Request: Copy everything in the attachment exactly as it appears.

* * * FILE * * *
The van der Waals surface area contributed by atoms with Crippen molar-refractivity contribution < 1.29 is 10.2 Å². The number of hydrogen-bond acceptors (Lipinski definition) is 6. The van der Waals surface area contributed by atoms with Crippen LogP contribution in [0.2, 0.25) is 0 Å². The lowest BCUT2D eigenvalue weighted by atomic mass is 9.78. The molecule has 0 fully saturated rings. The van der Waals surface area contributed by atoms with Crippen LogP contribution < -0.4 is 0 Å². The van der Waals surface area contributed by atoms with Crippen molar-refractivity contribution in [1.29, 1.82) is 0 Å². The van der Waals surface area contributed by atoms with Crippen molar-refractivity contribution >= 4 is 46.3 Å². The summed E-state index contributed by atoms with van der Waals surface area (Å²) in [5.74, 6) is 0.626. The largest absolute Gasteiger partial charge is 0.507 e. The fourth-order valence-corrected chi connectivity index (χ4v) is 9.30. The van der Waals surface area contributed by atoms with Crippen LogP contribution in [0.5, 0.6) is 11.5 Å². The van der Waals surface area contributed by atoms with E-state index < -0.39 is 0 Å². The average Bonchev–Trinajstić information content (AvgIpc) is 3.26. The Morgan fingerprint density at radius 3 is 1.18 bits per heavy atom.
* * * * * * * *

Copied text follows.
The van der Waals surface area contributed by atoms with Crippen molar-refractivity contribution < 1.29 is 10.2 Å². The number of hydrogen-bond acceptors (Lipinski definition) is 6. The van der Waals surface area contributed by atoms with Crippen LogP contribution in [0.2, 0.25) is 0 Å². The lowest BCUT2D eigenvalue weighted by atomic mass is 9.78. The molecule has 0 fully saturated rings. The van der Waals surface area contributed by atoms with Crippen LogP contribution < -0.4 is 0 Å². The van der Waals surface area contributed by atoms with Crippen molar-refractivity contribution in [1.29, 1.82) is 0 Å². The van der Waals surface area contributed by atoms with Crippen molar-refractivity contribution >= 4 is 46.3 Å². The summed E-state index contributed by atoms with van der Waals surface area (Å²) in [5.74, 6) is 0.626. The largest absolute Gasteiger partial charge is 0.507 e. The fourth-order valence-corrected chi connectivity index (χ4v) is 9.30. The van der Waals surface area contributed by atoms with Crippen LogP contribution in [0.5, 0.6) is 11.5 Å². The van der Waals surface area contributed by atoms with E-state index < -0.39 is 0 Å². The average Bonchev–Trinajstić information content (AvgIpc) is 3.26. The Morgan fingerprint density at radius 3 is 1.18 bits per heavy atom.